...and neither do some of our colleagues. You decide if we're sensationalists.
As editor in chief of Motorsport.com, which is getting beat up pretty badly by some of our colleagues in the media regarding the story we posted that included Kevin Harvick’s comments about Danica Patrick, I’m writing this column as a response to that criticism.
I am not writing an apology.
The story, titled “Harvick says teammate Danica Patrick will never be a top level NASCAR driver,” is based on quotes Harvick gave to a group of reporters in a press conference. Responding to a question from Fox Sports, which is credited in our story, Harvick said, regarding Patrick’s previous experience that was not in stock cars, but in open wheel cars: “You're never going to make up that experience in knowing that if the track slows down, you're going to have to do this or you've been in this position before and you have to move up the race track or down the race track.”
“She will always be behind,” he also said. “She's never going to catch up to what I do or what Jimmie Johnson does. She's never going to overcome those hurdles, because we've all done this for 20-some years.”
No one is disputing Harvick said that, because he did. Kevin Harvick himself has tweeted that the story is sensationalist, and his words were taken out of context.
Sentationalist? Well, I would have chosen a different headline – I would have used a direct quote from Harvick, rather than paraphrase what he said.
Did we screw the pooch?
There are two problems here.
One, there are editors calling their reporters and asking, “Why didn’t you get that quote? Weren’t you there?” Yes, I was, they will likely respond, but I didn’t think what he said was that important.
I’ve made that call a hundred times; I’ve received that call a hundred times.
Two, Harvick, seeing his words in black and white, is unhappy, and is saying so. Partly, perhaps, because some of what he said doesn’t make a lot of sense. Is Kyle Larson “never going to catch up” because, at 22, he doesn’t have 20-something years of stock car racing experience? I think we all know what Harvick meant – that Patrick, had she been on a traditional NASCAR career path and not raced in Europe, and in the Atlantic series, and in IndyCar, likely would have been better equipped to understand what a huge, heavy stock car is doing, and how to respond to changes in the track.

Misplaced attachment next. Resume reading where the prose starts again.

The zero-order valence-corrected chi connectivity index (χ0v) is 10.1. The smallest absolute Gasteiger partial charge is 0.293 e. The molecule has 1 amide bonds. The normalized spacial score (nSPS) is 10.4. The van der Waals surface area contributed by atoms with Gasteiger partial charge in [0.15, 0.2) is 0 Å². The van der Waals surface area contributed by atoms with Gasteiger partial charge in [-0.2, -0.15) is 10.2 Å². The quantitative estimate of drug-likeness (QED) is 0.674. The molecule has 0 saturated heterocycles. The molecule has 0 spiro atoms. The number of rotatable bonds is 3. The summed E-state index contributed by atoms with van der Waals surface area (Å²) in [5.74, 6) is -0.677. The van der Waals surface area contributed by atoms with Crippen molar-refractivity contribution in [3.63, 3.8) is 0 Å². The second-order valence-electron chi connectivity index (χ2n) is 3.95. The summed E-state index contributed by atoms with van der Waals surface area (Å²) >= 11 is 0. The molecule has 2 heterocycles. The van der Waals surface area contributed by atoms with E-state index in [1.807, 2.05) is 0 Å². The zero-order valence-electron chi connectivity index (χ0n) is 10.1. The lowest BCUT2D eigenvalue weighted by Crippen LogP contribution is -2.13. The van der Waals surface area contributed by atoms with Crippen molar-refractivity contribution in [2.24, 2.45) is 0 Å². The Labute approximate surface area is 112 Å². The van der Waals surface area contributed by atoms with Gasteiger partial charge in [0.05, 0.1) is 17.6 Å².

I think what Harvick meant was: Danica’s job is harder because she lacks some of the experience most of the top drivers had.
But even that is a stretch. Jeff Gordon, Tony Stewart, Ryan Newman, A.J. Foyt, and a bunch of other drivers all came up from primarily sprint or midget car racing, and they excelled in NASCAR. So why didn’t the two greatest sprint car drivers in recent history, Steve Kinser and Sammy Swindell, excel in stock cars? No telling. I asked one of those above-named drivers that question about Kinser and the answer was, “I think he is too old.” He didn’t mean he was too old to learn to drive a stock car, he was too old to forget how to drive a sprint car.
I used to fly planes, mostly Cessnas. I wanted to take a helicopter lesson. The pilot told me I was too old, because I would have to forget everything I learned in fixed-wing flying except how to talk on the radio. I took one lesson. He was right. I was 40. Change is hard.
No, I don't think we did.
That said, Harvick never claimed that Patrick couldn’t win, and said he hoped she would be a title contender someday. We should have included that in the original story, sure, but let’s face it: Who out there does think Danica Patrick will eventually be a “top-level NASCAR driver?”
I, for one, would love to see that happen, and I would have loved for Steve Kinser to win more than an IROC race.
But Danica Patrick’s style does not lend itself to balls-out, scraping-the-wall driving. It is something she and I have discussed, because in my own miserable little racing career, I’m the same way. I get up to speed gradually, but by the end, I’m generally as fast as anybody in comparable equipment. She once told me, “I’ll never go out and run a fantastic qualifying lap, and have no idea how I did it. It’s just not my style.”
Patrick gets wrecked a lot more than she wrecks. She’s going faster, she’s learning the tracks. Her average finish this year is 23.3, better than last year, which was better than the year before. Teammate Kurt Busch’s aveage finish is 19.8, Tony Stewart’s number 14 car, which hasn’t missed a race though we all know Tony did, has an average finish of 19.5. So Patrick is finishing less than four spots back of two champions, who have more than a decade in Sprint Cup, in the same equipment?
I don’t think that’s so bad. And probably, neither does Kevin Harvick. Who, after two full years in Sprint Cup, averaged a 22nd-place finish.
Bottom line: Journalism has changed. If you say something, be you a member of the media or a competitor, you have to own it. We found the quote, we’re getting the attention – good and bad – and we have to own that, too.
And, since the buck stops here, I’m sorry Harvick was offended, and I'm sorry if Patrick was offended. But I can’t apologize for running what Kevin Harvick said.